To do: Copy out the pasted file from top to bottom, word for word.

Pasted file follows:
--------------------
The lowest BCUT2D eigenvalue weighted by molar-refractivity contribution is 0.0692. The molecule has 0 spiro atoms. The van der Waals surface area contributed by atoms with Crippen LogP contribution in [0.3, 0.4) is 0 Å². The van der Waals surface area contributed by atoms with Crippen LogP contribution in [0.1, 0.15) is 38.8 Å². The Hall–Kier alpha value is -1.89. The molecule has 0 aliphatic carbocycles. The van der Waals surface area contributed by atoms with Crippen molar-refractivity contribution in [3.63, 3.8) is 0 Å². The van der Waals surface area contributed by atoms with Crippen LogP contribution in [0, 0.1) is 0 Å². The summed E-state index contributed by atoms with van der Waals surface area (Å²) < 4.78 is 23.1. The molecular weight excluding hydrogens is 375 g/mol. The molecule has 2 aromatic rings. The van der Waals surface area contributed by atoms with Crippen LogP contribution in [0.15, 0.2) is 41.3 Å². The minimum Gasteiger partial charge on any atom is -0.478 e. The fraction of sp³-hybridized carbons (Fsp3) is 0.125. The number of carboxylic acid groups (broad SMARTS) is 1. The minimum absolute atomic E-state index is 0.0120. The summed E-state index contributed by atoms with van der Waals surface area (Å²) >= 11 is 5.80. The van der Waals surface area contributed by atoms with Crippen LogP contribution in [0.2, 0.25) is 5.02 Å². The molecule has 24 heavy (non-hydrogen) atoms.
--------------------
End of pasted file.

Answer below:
The lowest BCUT2D eigenvalue weighted by molar-refractivity contribution is 0.0692. The molecule has 0 spiro atoms. The van der Waals surface area contributed by atoms with Crippen LogP contribution in [0.3, 0.4) is 0 Å². The van der Waals surface area contributed by atoms with Crippen LogP contribution in [0.1, 0.15) is 38.8 Å². The Hall–Kier alpha value is -1.89. The molecule has 0 aliphatic carbocycles. The van der Waals surface area contributed by atoms with Crippen molar-refractivity contribution in [3.63, 3.8) is 0 Å². The van der Waals surface area contributed by atoms with Crippen LogP contribution in [0, 0.1) is 0 Å². The summed E-state index contributed by atoms with van der Waals surface area (Å²) < 4.78 is 23.1. The molecular weight excluding hydrogens is 375 g/mol. The molecule has 2 aromatic rings. The van der Waals surface area contributed by atoms with Crippen LogP contribution in [0.15, 0.2) is 41.3 Å². The minimum Gasteiger partial charge on any atom is -0.478 e. The fraction of sp³-hybridized carbons (Fsp3) is 0.125. The number of carboxylic acid groups (broad SMARTS) is 1. The minimum absolute atomic E-state index is 0.0120. The summed E-state index contributed by atoms with van der Waals surface area (Å²) >= 11 is 5.80. The van der Waals surface area contributed by atoms with Crippen LogP contribution in [0.2, 0.25) is 5.02 Å². The molecule has 24 heavy (non-hydrogen) atoms.